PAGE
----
Living in such troublous (sic) times as these, we can hardly expect to have a perfect season. There was the greatest difficulty in getting matches. Fixtures, for almost all Saturdays and Wednesdays in the season, were arranged months ago, but to our dismay, our opponents wrote one by one to cancel fixtures. But in spite of the lack of matches, we have enjoyed our hockey. Practices are almost, if not quite, as enjoyable as matches, and they are made most interesting by arranging such games as Seniors v. Juniors, Blondes v. Brunettes, The aged females v. the infants.[67]

Under the circumstances of the times, the Principal’s recommendation in respect of the male students to carry out provisional Military Drill as part of the curriculum was approved by the Sub-Committee,[68] and in this connection Mr Coulson, the Physical Exercise instructor, undertook a Certificate of Efficiency as an instructor of ‘Physical Training and Drill: HM Army’. [69] A notable achievement for the men’s football team occurred when student Sydney Pitt was given a trial for Crewe Alexandra in their Good Friday match against Everton. The collegian was reported as doing ‘remarkably well in the forward ranks and it was due to his efforts that the Alexandra won by a single goal’.[70]

As the war developed, male students under military age[71] were encouraged to finish their course before enlisting; later, they left as soon as they were of military age. The first student to request to suspend his students was George Gleave, a member of the cricket and football teams, who enlisted in the Army Air Corp in October 1915.[72] In November 1915, the Principal’s monthly report submitted to the TCSC, stated that eleven male students had left the College to join the Armed Forces and the Committee resolved that those men who left at half-term be charged half a terms fee.[73] Gradually, as the demands of the services increased, more men enlisted until ‘before long the college was practically one for women only, except for a few men, rejects from the services’.[74] In fact, over the course of the War the number of men enrolling in the College declined so drastically (see Table 1), that by as early as 1916 male team sports became impracticable.[75]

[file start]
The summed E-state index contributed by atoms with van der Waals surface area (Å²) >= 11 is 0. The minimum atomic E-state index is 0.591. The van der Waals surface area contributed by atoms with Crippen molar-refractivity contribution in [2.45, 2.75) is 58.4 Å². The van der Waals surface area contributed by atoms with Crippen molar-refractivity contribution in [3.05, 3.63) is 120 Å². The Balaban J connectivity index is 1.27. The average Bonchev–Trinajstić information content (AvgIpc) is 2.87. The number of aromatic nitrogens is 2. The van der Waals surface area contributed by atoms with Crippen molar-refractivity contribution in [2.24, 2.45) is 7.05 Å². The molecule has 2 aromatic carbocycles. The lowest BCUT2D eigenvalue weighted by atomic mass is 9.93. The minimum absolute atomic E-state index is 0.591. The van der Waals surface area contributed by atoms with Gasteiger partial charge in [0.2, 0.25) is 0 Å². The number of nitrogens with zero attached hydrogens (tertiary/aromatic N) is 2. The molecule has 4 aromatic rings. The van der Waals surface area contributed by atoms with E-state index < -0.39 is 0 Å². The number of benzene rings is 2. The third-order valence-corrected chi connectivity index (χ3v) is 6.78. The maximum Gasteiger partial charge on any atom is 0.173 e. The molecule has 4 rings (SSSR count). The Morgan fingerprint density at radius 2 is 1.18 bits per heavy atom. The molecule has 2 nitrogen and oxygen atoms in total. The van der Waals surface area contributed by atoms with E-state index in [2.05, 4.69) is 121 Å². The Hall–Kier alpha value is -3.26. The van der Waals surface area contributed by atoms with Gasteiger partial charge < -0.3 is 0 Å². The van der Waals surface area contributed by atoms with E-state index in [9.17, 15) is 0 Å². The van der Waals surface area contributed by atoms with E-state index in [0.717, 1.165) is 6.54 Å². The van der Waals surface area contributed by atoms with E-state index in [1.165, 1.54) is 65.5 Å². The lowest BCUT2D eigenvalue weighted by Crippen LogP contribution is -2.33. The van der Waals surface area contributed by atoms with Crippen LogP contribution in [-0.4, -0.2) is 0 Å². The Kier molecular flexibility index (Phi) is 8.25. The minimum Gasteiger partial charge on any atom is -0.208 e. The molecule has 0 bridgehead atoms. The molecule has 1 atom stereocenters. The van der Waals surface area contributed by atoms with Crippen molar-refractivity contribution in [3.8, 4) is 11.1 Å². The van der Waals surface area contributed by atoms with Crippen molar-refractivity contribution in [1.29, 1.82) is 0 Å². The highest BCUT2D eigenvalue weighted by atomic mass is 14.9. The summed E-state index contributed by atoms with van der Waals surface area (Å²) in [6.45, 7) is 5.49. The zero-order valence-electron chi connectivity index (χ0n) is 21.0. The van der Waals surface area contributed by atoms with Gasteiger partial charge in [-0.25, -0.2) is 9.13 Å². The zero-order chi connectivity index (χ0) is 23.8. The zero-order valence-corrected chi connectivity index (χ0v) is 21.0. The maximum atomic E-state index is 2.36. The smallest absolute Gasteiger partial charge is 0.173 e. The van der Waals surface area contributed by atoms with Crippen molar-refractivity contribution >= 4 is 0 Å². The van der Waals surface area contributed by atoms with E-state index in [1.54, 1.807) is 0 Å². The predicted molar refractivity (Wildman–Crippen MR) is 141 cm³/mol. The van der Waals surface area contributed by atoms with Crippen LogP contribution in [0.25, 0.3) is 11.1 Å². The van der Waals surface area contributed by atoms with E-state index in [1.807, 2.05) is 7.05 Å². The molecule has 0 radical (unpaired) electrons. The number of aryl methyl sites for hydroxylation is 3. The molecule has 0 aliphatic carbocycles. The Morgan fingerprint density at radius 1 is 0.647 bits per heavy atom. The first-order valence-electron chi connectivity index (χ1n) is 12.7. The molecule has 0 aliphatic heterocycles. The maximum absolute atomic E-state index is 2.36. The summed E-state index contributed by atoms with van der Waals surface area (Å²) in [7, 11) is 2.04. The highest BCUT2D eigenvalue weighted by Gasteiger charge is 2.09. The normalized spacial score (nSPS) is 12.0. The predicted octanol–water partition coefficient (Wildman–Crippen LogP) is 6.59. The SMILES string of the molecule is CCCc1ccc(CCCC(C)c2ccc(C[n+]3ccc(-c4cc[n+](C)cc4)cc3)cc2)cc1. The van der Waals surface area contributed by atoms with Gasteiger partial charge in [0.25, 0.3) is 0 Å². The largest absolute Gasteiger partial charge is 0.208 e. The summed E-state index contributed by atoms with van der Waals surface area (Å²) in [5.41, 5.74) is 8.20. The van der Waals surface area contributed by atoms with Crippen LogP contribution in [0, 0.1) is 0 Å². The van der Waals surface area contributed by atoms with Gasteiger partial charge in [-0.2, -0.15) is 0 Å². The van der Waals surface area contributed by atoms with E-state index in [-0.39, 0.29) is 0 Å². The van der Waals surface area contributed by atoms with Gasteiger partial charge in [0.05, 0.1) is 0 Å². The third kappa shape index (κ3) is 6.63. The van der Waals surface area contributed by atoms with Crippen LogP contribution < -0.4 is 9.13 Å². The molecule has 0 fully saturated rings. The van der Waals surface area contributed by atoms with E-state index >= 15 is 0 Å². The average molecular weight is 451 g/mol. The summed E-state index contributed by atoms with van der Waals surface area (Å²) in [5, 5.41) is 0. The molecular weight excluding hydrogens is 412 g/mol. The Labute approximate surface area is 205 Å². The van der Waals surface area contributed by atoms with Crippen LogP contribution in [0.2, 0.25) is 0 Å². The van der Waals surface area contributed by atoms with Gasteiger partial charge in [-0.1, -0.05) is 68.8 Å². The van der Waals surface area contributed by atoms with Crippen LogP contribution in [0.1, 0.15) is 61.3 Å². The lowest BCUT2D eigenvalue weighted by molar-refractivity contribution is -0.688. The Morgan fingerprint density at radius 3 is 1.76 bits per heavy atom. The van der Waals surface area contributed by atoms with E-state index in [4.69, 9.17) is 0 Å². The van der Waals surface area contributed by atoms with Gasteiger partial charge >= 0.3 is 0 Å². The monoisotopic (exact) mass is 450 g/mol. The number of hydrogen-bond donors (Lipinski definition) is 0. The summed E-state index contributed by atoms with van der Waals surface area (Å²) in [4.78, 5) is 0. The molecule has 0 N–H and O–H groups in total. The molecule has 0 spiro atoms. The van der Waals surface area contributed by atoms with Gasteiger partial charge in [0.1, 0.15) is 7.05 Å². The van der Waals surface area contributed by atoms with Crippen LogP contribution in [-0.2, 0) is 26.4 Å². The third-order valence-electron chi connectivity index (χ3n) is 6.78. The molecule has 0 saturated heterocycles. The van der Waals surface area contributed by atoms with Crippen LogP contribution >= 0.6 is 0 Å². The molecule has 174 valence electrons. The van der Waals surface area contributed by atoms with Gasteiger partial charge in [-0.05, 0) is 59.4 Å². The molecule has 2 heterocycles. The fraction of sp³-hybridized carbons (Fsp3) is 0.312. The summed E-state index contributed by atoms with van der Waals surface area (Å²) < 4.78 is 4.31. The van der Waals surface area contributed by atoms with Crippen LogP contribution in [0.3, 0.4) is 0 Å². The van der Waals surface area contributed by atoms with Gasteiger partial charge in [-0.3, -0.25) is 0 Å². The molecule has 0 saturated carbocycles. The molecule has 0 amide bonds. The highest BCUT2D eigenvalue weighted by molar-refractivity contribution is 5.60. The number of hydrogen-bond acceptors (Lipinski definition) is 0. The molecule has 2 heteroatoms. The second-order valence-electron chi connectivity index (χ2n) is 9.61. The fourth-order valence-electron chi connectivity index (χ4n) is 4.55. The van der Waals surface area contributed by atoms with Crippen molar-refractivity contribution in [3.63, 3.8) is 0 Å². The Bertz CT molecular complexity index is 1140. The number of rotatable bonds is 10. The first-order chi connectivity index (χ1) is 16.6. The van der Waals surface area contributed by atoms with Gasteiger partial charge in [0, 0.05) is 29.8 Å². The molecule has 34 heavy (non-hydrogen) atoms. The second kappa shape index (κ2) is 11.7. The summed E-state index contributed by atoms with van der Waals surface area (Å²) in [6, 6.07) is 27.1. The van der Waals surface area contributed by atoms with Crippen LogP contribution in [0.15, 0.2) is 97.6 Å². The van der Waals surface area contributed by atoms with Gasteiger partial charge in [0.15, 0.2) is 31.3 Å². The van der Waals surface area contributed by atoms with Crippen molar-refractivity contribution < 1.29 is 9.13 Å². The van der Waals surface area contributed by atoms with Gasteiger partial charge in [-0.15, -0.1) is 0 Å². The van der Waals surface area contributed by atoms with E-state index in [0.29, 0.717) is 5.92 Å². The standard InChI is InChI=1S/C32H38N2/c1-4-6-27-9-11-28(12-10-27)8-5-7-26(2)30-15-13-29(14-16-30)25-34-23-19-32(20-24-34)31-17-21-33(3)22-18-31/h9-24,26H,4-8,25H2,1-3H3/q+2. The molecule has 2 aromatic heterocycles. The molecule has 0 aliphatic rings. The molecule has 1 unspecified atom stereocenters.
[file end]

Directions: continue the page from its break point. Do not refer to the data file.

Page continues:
At the December meeting of the Sub-Committee, letters were read from several male staff members, including Mr Coulson, stating their intention to attest for service in the Army Reserve Corp. The opinion of the Committee was that these men were indispensable for the carrying on of the educational work of the Training College and this was to be conveyed to the local Tribunal, with an application to be made for their exemption from Military Service.[76]

Table 1. Number of male and female students enrolled at CCTCC [1912-1920] [77]

The steadily increasing number of women students enrolling at the College supported the growing regiments of male students serving in the forces. This was achieved by developing a kind of college home front on campus and they soon found many of their sporting endeavours replaced by knitting parties and the preparation and despatching of parcels to every serving man student whose unit could be traced.[78] Carried out under the auspices of the Red Cross and supervised by Mrs Delaney, the principal’s wife, the female students helped in every way possible.[79] In addition to studying and teaching practice, all available students worked with Mrs Delaney for much of their recreation time; a party travelled to Dorset to spend a summer holiday flax-pulling, others went fruit-picking or undertook clerical work for the Food Control Board.[80] These activities were just several of the ways in which the women students of the College ‘strove to help the nation its crisis’.[81]

Figure. 4. Cheshire County Training College Hockey Team, 1914-15 [82]

The editor of the 1916 student magazine reported that the women’s hockey teams had had a successful season, the record of which was posted in the Sports section, which ‘is of necessity very small in this number as there has been no football whatever this term. Everybody is now awaiting with eagerness the coming of the tennis season’.[83] The actual report included detailed match results, showing that the First XI had won all their matches bar one, a draw against the smaller opponents of Crewe Secondary School, and ended by noting that the Second Xl were ‘not so successful as the first team’.[84] Unfortunately, a copy of the magazine for later that term no longer exists and with local newspapers not reporting on any tennis matches, a retrospective of the eagerly awaited season cannot be commented upon.